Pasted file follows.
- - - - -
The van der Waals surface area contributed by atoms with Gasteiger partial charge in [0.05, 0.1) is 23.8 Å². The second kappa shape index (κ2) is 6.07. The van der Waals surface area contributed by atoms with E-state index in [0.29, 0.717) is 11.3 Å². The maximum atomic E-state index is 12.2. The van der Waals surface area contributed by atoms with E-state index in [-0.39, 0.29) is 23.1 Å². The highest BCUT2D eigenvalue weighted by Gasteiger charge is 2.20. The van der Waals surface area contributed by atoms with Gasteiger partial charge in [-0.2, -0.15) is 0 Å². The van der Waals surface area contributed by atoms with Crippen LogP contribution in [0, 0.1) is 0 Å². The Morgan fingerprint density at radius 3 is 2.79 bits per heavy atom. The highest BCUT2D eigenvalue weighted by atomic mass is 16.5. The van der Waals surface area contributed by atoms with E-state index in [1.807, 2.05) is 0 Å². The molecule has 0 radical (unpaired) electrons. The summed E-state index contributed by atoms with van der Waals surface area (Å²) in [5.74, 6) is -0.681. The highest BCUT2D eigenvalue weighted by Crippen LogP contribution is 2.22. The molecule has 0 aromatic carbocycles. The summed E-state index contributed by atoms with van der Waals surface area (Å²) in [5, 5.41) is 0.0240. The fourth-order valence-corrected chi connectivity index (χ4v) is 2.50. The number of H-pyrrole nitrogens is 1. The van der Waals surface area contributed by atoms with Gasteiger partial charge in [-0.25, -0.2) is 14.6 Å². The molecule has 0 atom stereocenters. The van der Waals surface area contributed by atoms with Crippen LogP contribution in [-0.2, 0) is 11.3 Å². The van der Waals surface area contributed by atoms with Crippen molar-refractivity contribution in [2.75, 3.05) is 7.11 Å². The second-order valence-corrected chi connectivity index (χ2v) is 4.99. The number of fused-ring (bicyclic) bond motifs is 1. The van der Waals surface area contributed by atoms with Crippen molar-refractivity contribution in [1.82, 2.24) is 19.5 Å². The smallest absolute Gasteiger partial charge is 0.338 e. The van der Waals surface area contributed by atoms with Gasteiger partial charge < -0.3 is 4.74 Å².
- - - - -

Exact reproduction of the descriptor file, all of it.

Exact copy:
The van der Waals surface area contributed by atoms with Gasteiger partial charge in [0.05, 0.1) is 23.8 Å². The second kappa shape index (κ2) is 6.07. The van der Waals surface area contributed by atoms with E-state index in [0.29, 0.717) is 11.3 Å². The maximum atomic E-state index is 12.2. The van der Waals surface area contributed by atoms with E-state index in [-0.39, 0.29) is 23.1 Å². The highest BCUT2D eigenvalue weighted by Gasteiger charge is 2.20. The van der Waals surface area contributed by atoms with Gasteiger partial charge in [-0.2, -0.15) is 0 Å². The van der Waals surface area contributed by atoms with Crippen LogP contribution in [0, 0.1) is 0 Å². The Morgan fingerprint density at radius 3 is 2.79 bits per heavy atom. The highest BCUT2D eigenvalue weighted by atomic mass is 16.5. The van der Waals surface area contributed by atoms with E-state index in [1.807, 2.05) is 0 Å². The molecule has 0 radical (unpaired) electrons. The summed E-state index contributed by atoms with van der Waals surface area (Å²) in [5.74, 6) is -0.681. The highest BCUT2D eigenvalue weighted by Crippen LogP contribution is 2.22. The molecule has 0 aromatic carbocycles. The summed E-state index contributed by atoms with van der Waals surface area (Å²) in [5, 5.41) is 0.0240. The fourth-order valence-corrected chi connectivity index (χ4v) is 2.50. The number of H-pyrrole nitrogens is 1. The van der Waals surface area contributed by atoms with Gasteiger partial charge in [-0.25, -0.2) is 14.6 Å². The molecule has 0 atom stereocenters. The van der Waals surface area contributed by atoms with Crippen LogP contribution in [-0.2, 0) is 11.3 Å². The van der Waals surface area contributed by atoms with Crippen molar-refractivity contribution in [2.75, 3.05) is 7.11 Å². The second-order valence-corrected chi connectivity index (χ2v) is 4.99. The number of fused-ring (bicyclic) bond motifs is 1. The van der Waals surface area contributed by atoms with Crippen molar-refractivity contribution in [1.82, 2.24) is 19.5 Å². The smallest absolute Gasteiger partial charge is 0.338 e. The van der Waals surface area contributed by atoms with Gasteiger partial charge < -0.3 is 4.74 Å².